My Icelandic Crime Novels: How are They Different?


Michael Ridpath's Magnus Iceland Mysteries
In my last blog post, I gave you a brief survey of the amazing crime writers working in Iceland at the moment. Where do my own books fit into this crowded field?

Well, they are different. Right from the beginning, with my first novel, Where The Shadows Lie, I wanted to deal with how Iceland connected to the rest of the world, to examine issues that affect the globe beyond Iceland.

This was partly because I thought this was a good approach to take, but mostly because that’s the way I have always written my books.

My financial thrillers were about the international tribe that beavers away in international finance. The characters came from many different countries, and the novels were rarely stuck in one setting. I have never yet written an entire book set in England.

This simply reflects my own dreams from an early age. I was brought up in a tiny village in Yorkshire. I wanted to escape to see the world. I had an uncle who was a naturalist in the bush in northern Australia, and I thought he was very exciting.

When I left university, I joined an international bank, partly so I could travel for work and partly because there was a training programme in New York for six months. Which is where I met my American wife and met fellow trainees from all over the world, many of whom became my friends.

My Magnus novels have always included foreigners, just like all my other novels. Magnus himself, as I have explained before, although born in Iceland was brought up in America and learned his detective skills there. I don’t know as much about Icelandic society as the other crime writers who write about Iceland, but I think I can write about the way that Iceland interacts with the rest of the world.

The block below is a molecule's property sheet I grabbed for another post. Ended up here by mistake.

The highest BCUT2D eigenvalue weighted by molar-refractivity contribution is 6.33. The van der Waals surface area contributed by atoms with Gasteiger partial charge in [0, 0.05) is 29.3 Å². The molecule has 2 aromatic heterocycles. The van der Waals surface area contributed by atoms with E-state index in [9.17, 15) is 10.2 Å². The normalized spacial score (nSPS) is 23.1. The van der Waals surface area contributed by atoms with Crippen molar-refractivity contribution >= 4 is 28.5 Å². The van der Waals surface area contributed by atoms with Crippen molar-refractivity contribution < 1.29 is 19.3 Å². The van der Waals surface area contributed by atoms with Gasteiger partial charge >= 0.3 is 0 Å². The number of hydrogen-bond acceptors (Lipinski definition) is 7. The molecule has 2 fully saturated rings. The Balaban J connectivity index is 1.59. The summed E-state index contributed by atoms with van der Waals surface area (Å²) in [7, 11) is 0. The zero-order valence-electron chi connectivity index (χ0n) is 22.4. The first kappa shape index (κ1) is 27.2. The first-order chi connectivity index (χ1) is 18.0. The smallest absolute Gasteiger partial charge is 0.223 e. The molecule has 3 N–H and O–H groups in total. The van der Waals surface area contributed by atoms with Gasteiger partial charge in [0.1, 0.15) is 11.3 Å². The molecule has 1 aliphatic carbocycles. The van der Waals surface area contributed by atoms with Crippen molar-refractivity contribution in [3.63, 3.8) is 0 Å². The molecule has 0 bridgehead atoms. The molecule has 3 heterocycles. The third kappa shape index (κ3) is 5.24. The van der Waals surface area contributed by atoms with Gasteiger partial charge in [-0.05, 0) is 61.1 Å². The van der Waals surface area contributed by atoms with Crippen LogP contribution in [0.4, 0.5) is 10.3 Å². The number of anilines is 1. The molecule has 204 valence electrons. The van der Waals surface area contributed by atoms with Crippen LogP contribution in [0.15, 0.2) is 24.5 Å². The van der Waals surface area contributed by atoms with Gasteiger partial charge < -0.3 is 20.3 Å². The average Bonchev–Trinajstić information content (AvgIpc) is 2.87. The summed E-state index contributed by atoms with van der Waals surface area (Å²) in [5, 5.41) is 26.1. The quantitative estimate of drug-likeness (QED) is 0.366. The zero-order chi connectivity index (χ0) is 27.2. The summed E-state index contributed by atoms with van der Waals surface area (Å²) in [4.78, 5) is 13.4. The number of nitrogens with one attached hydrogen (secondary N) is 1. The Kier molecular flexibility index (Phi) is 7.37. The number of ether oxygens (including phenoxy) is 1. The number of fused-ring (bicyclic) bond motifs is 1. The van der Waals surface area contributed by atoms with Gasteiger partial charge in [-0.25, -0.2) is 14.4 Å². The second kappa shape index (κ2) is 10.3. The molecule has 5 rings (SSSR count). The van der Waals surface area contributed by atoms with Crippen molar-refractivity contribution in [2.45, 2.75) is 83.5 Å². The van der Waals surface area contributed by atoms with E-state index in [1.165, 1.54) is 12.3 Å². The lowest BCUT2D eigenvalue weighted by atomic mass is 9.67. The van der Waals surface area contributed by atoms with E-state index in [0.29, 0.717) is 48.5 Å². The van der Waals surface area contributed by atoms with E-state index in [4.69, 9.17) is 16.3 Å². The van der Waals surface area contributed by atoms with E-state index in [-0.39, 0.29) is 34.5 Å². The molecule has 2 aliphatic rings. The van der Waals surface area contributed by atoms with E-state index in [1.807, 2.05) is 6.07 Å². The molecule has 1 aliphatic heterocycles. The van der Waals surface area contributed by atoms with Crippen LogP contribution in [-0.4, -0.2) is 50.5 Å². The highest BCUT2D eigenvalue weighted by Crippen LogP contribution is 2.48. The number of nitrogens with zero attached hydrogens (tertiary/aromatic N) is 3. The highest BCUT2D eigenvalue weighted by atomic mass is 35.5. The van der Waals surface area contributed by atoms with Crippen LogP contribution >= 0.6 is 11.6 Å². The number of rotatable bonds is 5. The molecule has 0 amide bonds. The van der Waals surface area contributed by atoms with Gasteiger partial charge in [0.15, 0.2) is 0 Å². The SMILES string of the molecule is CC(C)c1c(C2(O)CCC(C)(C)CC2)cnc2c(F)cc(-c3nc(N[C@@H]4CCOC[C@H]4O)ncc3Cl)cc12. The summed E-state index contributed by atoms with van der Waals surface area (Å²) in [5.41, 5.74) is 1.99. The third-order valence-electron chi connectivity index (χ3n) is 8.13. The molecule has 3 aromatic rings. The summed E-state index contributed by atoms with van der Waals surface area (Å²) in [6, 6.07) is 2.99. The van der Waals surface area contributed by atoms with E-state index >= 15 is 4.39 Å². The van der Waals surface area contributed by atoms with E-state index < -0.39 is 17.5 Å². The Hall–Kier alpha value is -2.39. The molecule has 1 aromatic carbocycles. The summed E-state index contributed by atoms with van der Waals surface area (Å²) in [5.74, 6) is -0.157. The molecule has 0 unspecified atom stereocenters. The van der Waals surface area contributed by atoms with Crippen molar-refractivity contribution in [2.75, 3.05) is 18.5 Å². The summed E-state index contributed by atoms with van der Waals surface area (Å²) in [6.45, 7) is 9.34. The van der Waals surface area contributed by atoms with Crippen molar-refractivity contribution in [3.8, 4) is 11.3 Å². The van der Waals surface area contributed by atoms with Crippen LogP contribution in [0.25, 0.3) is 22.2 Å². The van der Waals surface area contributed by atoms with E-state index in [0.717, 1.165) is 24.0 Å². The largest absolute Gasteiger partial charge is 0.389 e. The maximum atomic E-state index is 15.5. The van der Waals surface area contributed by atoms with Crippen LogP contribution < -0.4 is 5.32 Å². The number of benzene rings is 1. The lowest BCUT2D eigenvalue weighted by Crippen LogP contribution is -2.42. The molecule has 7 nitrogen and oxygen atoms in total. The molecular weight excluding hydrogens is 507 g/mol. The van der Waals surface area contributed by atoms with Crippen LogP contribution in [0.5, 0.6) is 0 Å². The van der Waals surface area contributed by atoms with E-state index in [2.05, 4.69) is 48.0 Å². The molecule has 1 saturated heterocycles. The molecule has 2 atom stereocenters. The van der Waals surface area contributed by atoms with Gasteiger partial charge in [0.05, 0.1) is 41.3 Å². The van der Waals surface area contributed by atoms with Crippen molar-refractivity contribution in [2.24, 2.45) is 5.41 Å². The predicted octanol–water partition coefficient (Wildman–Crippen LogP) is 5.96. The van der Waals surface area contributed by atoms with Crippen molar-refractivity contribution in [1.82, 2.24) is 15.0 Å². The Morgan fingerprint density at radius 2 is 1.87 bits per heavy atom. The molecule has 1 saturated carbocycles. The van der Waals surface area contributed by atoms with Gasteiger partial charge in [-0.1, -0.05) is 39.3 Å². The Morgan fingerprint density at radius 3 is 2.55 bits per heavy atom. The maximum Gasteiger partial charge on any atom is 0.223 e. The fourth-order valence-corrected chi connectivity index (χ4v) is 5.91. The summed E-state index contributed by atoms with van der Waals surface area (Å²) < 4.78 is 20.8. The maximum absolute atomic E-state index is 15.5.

Where The Shadows Lie is about how a lost saga got to Tolkien while he was writing Lord of the Rings; 66 Degrees North is about the global financial crash and how it affected Iceland; Meltwater is about how a volcano traps foreign whistleblowers in Iceland; Sea of Stone is about how a murder in Magnus’s own family spans America and Iceland; The Wanderer is about a hoax taking in Italy, Greenland, Nantucket as well as Iceland.

My most recently published book, Death in Dalvik, about the damage cryptocurrencies can do to a small village, is, I suppose my most Iceland-only book, although the cryptocurrency in question is brought to the country by foreign cypto-evangelists.

And the book I am working on at the moment is about that glorious moment in British history, May 1940, when we invaded Iceland. So glorious, almost no one in Britain knows about it.

The Icelandic saying glöggt er gests augad means something like clear is a guest’s eye. I hope my eye, as a guest of Iceland, is clear. Magnus himself is a guest and very aware of it. In my books, Magnus wrestles with the problem of being neither Icelandic nor American. In a similar way, his partner, Vigdís, struggles with what it is to be a black Icelander. As an observer of people who live in countries that are not their own, these are the kind of issues I think about a lot.

I said my books are different from those of the other writers of Icelandic crime fiction, but if you look closely at their books, they too reflect their own individual backgrounds. Which is part of the joy I’m sure they find in writing their novels, and the joy we have in reading them.

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